On the other hand, I do not agree with the idea that: Hey, it's just a movie." Movies as myths are more than lies. They are the stories that we tell ourselves about ourselves. What a good historical movie does is not give us accurate facts but rather takes lies, falseness, and gives us truth. The truth does not lie in any kind of notion of what really happened. Rather it lies in the virtual as pure past. It retells history in a way that tells us something about modernity, about our world. In 300, we see reflected back at us our attitudes about war and about freedom. The words from the Spartans' mouths have nothing to do with the myth of the Spartans (how can we ever know that) but rather these words reflect our own myths, and our own views on freedom. And I say "our" as in American. A good historical movie gives us what we need from the past. It takes historical myths and reworks them into the myths of the present. The false becomes the true. The reworking in movies like 300 and Elizabeth means that they are not just movies. They are our stories. They use history to create the aura of modernity.
Wednesday, August 08, 2007
Tuesday, August 07, 2007
Considering it Carefully
They tell me I ought to eercise to lose weight,
that around 50 it's very dangerous to smoke and be fat,
it's important to keep your figure,
and fight against time and age.
Well-meaning experts and friends who are doctors
recommend diets and systems
for prolonging life for a few more years.
I thank them with all my heart but I have to laugh
at such vain dodges and petty concern.
(Death also laughs at all such things).
The one bit of advice that I consider seriously
is to find a young woman to have in bed
because at this altitude
youth can reach us only by contagion.
And suddenly the behavior of those men at the club makes sense....now does this work in reserve as well? Will those middle aged men suck away the youth and beauty of those young gazelles on their heels? Will they wake up morning, tired and wrinkled? And then the middle aged men filled with the women's vigor will seek out more youth...
Monday, August 06, 2007
At midnight, at the last moment of August, I think
sadly about the leaves that keep falling from the calendars.
I feel that I am the tree of calendars.
Every day, my child, that goes away forever, leaves me
asking: if someone who loses a parent is an orphan, if
someone who has lost a wife is a widower, what is the
word for someone who loses a child? What is the word for
someone who loses time? And if I myself am time, what is
the word for me if I lose myself?
Day and night, not Monday or Tuesday, nor August or
September, day and night are the only measure of our
duration. To exist is to last, to open your eyes and close
Every night at this time, forever, I am the one who has lost
the day. (Even though I may feel, in the heart of this time,
the dawn climbing, like the fruit in the branches of the
My one hundredth post. Wow. It came so suddenly...came approiately enough with the end of summer. This time of year when that familar panic hits. So much to do...so much shelved in favor of the pool, the park, a good book. And now the time is gone...even now I should be doing something else.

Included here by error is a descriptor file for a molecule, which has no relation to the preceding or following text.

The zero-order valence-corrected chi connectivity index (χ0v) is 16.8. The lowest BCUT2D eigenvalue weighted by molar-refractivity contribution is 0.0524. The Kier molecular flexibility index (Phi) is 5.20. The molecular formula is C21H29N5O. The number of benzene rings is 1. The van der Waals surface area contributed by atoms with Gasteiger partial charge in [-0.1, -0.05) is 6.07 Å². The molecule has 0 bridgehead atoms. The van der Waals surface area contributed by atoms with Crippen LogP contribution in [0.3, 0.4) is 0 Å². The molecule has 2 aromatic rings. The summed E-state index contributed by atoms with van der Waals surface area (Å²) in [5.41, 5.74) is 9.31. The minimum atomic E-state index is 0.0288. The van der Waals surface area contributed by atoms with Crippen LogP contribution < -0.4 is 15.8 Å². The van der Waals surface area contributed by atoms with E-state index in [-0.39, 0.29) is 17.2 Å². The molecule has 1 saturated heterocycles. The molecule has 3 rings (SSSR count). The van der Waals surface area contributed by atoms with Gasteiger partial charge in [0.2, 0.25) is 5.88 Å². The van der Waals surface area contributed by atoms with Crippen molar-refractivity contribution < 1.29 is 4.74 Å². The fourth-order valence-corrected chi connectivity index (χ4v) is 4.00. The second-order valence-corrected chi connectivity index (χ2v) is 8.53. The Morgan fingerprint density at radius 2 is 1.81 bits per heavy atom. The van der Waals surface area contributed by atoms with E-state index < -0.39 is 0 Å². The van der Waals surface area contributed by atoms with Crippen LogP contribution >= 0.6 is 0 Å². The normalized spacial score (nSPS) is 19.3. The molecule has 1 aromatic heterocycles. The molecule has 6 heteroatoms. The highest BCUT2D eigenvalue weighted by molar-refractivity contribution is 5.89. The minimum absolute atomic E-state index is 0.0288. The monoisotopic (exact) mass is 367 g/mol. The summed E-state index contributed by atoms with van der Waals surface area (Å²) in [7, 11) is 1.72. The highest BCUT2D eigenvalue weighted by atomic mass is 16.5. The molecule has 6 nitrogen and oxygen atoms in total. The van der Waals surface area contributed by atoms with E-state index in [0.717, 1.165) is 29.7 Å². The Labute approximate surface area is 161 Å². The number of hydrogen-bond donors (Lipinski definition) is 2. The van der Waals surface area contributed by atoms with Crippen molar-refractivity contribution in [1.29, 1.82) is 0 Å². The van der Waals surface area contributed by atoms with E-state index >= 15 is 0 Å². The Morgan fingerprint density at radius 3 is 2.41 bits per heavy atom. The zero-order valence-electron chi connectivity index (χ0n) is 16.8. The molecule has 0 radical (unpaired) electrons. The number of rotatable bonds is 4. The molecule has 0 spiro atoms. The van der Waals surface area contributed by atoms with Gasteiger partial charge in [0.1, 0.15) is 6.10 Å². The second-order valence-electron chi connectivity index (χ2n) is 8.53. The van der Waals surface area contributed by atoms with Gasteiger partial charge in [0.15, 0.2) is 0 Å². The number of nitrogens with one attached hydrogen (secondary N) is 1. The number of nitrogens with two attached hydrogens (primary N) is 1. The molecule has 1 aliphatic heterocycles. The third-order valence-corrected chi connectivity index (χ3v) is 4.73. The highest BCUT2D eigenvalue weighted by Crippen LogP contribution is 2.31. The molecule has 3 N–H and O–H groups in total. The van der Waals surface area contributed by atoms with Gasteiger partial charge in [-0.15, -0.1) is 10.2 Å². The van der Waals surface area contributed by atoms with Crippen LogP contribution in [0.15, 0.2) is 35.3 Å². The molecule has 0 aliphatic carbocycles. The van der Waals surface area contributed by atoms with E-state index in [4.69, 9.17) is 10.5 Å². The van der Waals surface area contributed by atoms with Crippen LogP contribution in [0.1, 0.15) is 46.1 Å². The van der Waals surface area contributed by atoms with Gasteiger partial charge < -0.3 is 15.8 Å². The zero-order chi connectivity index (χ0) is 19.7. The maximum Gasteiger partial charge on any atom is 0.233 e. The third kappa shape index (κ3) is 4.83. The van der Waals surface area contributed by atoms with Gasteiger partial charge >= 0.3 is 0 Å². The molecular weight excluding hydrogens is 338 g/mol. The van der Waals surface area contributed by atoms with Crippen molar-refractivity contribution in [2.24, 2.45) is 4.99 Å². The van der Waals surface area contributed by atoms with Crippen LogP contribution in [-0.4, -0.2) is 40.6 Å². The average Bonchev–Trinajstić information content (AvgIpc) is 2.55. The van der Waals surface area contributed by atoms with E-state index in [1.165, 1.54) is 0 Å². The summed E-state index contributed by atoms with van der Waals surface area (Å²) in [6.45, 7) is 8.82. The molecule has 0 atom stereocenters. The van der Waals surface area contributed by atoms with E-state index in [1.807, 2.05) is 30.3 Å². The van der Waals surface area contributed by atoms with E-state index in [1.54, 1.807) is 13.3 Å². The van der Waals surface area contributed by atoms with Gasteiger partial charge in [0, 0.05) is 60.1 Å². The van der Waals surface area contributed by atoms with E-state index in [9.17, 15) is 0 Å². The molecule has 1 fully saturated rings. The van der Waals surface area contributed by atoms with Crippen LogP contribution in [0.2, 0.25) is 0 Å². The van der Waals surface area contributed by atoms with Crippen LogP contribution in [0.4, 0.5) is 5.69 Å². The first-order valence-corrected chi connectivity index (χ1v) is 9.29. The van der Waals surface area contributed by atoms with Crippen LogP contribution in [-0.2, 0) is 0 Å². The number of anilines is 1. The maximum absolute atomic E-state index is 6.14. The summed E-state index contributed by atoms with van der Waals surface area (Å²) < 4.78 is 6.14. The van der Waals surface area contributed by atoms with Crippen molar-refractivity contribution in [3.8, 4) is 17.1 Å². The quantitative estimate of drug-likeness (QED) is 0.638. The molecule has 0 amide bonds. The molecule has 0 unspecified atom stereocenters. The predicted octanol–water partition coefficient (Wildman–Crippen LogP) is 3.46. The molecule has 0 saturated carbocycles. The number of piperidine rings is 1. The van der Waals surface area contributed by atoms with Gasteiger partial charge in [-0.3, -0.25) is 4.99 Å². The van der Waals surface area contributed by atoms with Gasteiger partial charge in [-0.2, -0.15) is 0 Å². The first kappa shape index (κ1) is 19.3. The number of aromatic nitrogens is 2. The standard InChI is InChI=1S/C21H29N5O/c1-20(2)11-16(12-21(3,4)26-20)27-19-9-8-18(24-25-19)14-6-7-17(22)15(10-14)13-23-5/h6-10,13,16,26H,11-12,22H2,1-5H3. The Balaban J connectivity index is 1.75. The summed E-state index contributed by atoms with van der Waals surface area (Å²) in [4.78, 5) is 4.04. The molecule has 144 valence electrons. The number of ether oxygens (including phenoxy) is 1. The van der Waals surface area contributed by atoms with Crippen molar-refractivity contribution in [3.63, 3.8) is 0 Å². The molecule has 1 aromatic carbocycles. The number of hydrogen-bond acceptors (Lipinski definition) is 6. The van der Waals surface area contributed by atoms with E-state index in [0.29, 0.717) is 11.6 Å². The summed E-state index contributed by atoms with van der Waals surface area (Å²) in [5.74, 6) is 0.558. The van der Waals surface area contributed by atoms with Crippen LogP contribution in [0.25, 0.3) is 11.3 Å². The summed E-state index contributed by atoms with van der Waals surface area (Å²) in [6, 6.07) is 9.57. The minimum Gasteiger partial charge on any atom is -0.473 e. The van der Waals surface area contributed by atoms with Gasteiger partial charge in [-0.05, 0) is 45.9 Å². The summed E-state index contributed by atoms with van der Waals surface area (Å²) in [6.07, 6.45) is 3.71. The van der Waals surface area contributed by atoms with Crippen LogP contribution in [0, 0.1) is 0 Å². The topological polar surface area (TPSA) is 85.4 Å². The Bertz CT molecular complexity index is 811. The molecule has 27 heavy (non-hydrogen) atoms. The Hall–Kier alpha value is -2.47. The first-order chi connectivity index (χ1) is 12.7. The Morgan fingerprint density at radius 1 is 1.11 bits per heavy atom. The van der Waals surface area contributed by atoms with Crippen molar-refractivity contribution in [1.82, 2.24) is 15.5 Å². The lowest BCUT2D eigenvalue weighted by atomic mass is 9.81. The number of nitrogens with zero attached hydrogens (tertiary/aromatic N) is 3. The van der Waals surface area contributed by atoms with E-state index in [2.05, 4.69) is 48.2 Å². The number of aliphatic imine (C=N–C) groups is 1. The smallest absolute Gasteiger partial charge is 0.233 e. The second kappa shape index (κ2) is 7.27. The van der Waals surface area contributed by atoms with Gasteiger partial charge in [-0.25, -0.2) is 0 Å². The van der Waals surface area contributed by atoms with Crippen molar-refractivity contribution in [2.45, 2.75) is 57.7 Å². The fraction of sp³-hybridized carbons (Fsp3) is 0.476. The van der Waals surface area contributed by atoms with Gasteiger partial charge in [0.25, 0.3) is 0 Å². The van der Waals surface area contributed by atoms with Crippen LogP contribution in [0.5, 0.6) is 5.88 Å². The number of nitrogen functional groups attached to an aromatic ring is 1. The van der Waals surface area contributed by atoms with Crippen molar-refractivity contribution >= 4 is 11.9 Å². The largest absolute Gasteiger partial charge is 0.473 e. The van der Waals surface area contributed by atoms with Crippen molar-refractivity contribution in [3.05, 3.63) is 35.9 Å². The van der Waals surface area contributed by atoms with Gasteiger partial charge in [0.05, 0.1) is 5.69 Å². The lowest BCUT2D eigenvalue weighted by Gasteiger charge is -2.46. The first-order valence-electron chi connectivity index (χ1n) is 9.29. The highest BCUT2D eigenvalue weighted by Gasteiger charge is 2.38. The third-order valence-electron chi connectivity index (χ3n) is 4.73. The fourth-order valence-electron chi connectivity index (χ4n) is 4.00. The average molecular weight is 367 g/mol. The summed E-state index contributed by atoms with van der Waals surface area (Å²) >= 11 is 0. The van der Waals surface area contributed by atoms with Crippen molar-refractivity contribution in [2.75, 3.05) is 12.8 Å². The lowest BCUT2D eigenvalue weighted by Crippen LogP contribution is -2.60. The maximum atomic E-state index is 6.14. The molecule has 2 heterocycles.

And this blog...this simple thing, this untouchable space floating in cyberspace has come to have some importance in my life. It entered me into a net of other writers, other thinkers, some known in body, others not. This blog launched feelings long forgotten. It awakened a certain sadness but also brought the joy that always lingers around sadness.
Saturday, August 04, 2007
We discovered soon, however, that our meager money wasn't going to last long in NoDa. Overpriced is an understatement. I paid seven dollars for a glass of Chilean Blanc. I expect bars to be over priced but this was a bit much. We were going to go to one of my favorite bars in another neighborhood. It's crowded on the weekends but it's relaxed, and you can talk and check people out. But one of the mom's decided she needed to go dancing. She had a cute little skirt so we agreed.
Mom2 pointed the minivan downtown (yes minivan), and we drove around trying to figure out where to go. We knew at that point we'd have to pay a cover and we didn't want to pay a cover. Mom1 knew someone who DJed this club, The Alley Cat. He was djing and got us in for free, and got us a free beer. The band sucked. His djing was standard. The crowd was young, half naked, and looking for sex. So not my scene now or ever. The only people close to our age, looked desperate (female) or with young blond things half their age (men). No one was doing much good at picking each other up. There was lots of Jr. High staring across the room. The band sucked. They played a Clash song and I was the only one bouncing. Sigh. Some gross moron tried to bounce like right on top of me, and I had to do some punk moves to get his skinny barely of the teen years ass off me. No I didn't get picked up. Okay one kid, and I do mean kid, said "You don't dance and you have a tattoo on your boob?" I said "Are you staring at my boobs?" and he shrugged and tried to sidled up. Sigh. I used my ice persona sarcasm to make him go away. And I got hit on by the 40 year old bouncer (big bald, likely drives a Harely) who told me in response to my "I'm too old for this club." "No you're not all the young girls here are douche bags."
Basically the experience was totally the same as when I was young. May be why I never went to clubs like this. What's funny is that I am much more confident now then when I was in my 20s. Those girls were so insecure and you could smell it on them. I remember feeling like. For all my insecurities now, it is nothing like it used to be. I realized that for the most part I feel sexy, act sexy, and am pretty confident that I am sexy. I'm healthier, have a better body, and eat better than I ever did in my 20s. And it scares people. I'd watch guys try to catch my eye, and when I looked directly at them they scurried. I don't think that had to do with me looking like some kind of monster. It just scared them that I didn't giggle, or act coy or hug my arms around my body. I like who I am so much more...
And I liked that I got to come home slightly drunk to my husband and my babies. Piper woke up as soon as I walked in and toddled out to me. H woke up soon after and we cuddled while I got Piper back to sleep. Made me glad I'm out of that meat market. But it was fun, and we're already planning our next night out...